A small drum from Akim, Accra, Ghana.
Do you know my mother? She is so beautiful. She has a beautiful blue dress and a black necklace and lots of combs she lets me play with sometimes. She looks after my sister, Aba and me. I fight with my sister and uncle always blames me. Aba is his favourite.
I have lots of friends in my village. They are called Kobbi and Bobo and Kojo. When I'm not playing with them I help my mother and look after our goats and chickens but they always run away. Aba always says she will help me but she never does.
Sometimes my uncle shows us how to play his drum. He plays for the chief| of the Fanti| and is very, very good. He even helped us kill a goat so we could make a new drum for him. He might let me have his old one but I don't know yet.
I'm going home soon. Uncle said that if I went with his friends that they would take me to visit a special, surprise place and that I could come back soon. I asked if my friend Kobbi could come but he said no. He looked funny when he said it and my mother and sister were screaming and crying. He pushed them inside the house and told them to stop it.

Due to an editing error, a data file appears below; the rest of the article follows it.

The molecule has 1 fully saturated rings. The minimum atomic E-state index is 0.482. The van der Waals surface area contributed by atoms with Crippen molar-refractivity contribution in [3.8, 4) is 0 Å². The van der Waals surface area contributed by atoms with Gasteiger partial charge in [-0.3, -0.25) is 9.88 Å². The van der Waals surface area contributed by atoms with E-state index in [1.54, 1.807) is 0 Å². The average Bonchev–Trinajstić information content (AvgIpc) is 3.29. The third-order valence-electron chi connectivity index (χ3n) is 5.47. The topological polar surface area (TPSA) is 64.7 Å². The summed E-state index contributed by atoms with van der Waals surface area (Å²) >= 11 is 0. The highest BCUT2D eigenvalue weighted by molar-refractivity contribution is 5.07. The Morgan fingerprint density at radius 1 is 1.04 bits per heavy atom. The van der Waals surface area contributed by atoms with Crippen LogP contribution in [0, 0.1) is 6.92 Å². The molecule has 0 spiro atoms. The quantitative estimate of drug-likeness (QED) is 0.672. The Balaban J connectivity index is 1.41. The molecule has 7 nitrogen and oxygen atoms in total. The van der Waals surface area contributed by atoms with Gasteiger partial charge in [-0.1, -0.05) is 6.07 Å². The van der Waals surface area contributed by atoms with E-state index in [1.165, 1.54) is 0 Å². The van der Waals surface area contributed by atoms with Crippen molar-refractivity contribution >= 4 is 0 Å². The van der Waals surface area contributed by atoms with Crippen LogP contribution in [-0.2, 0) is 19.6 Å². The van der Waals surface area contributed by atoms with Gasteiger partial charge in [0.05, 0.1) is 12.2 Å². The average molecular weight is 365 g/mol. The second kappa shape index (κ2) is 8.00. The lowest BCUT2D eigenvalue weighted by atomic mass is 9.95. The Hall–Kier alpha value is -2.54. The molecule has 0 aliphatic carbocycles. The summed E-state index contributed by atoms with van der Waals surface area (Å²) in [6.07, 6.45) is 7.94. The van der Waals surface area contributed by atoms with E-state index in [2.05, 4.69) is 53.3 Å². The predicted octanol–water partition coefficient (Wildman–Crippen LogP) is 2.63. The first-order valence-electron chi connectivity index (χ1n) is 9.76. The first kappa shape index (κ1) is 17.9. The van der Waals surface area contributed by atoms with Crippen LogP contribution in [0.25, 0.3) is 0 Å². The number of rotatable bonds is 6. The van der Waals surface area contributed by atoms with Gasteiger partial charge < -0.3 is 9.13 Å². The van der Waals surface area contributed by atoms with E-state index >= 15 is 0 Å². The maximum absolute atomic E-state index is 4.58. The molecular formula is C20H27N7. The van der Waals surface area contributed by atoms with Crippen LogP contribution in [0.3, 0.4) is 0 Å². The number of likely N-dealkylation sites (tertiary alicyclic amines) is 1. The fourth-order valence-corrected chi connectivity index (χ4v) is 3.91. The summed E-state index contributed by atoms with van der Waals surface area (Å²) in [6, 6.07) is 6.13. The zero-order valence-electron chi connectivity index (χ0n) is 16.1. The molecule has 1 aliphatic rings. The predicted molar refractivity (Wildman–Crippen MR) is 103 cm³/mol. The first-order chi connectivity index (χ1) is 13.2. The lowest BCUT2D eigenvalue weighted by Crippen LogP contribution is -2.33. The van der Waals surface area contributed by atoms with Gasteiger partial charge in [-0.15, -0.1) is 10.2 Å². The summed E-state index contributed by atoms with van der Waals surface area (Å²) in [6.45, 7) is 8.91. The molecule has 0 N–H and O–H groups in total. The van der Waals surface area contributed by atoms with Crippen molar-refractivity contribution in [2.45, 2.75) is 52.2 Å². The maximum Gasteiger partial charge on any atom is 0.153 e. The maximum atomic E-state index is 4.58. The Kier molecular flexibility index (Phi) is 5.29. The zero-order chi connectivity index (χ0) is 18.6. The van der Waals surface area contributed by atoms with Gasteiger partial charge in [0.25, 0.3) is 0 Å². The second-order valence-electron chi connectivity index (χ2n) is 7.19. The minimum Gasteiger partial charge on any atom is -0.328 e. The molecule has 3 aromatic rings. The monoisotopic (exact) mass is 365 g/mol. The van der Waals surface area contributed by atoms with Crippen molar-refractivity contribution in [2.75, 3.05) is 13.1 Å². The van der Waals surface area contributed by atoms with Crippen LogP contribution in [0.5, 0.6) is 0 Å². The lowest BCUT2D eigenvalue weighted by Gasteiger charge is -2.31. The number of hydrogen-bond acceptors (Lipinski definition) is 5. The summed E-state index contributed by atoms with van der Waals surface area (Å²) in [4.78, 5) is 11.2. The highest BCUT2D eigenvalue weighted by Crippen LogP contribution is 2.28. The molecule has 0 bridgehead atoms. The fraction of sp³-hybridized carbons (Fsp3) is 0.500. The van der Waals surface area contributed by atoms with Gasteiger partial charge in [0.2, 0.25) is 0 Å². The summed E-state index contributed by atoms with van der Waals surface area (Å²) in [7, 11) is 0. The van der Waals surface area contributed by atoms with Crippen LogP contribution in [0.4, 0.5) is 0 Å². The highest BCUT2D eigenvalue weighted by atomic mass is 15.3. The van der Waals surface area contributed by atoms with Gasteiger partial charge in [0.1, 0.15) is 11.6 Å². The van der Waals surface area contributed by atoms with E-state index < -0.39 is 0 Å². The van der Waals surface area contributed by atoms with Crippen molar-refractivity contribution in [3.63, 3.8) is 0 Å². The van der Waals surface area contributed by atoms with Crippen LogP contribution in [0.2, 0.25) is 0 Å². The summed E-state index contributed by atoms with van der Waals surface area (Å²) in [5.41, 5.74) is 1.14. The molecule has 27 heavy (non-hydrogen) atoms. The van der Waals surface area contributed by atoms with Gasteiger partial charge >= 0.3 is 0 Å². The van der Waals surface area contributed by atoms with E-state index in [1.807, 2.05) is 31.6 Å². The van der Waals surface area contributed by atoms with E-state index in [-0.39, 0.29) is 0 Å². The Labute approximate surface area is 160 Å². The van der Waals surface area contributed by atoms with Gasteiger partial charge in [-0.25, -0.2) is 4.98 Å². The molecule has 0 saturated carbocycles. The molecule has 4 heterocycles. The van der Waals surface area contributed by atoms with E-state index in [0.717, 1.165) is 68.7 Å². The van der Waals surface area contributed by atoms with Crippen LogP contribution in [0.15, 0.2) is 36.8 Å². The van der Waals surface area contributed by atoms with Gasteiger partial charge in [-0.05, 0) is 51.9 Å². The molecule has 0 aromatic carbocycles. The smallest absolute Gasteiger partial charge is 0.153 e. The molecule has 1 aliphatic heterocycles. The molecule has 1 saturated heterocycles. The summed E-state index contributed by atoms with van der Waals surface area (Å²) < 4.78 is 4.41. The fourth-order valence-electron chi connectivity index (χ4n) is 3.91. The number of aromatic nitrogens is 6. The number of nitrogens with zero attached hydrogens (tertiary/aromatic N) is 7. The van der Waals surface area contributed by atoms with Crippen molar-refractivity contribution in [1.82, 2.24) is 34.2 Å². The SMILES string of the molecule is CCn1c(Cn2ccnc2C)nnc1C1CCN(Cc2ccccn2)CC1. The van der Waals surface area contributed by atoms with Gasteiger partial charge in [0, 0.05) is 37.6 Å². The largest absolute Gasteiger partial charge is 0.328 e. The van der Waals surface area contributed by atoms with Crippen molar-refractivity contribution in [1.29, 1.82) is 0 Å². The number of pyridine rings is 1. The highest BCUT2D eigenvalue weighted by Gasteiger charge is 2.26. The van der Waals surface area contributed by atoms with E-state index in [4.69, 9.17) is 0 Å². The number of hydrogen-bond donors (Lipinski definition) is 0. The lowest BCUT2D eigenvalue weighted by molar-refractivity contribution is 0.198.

I got frightened but he said that there was nothing to worry about and that I had to wear a special necklace| so that I would be like all the other people who were going to this special place. He looked sad|.
My necklace is very heavy. When I had to walk| I could barely move, so a big man called Abeeku helped me. We played a game - how many steps before we got tired. After a while I began to think that my uncle had tricked me and that we were really going to a horrible place, or maybe his friends tricked him.
One day we got to a great big house| made from stone and everywhere were the white people| uncle told me about. They are very hairy and smell funny to me. I held the Abeeku's hand and went down into a dark hole| under the building.
It was very hot and smelly and everyone in there was very angry. Men were shouting and fighting| and then the white men came and shouted and hit everyone. I stayed close to Abeeku for many days. One day, just before we came here, he started to cry, so I cried, so the white men took us all to this place|.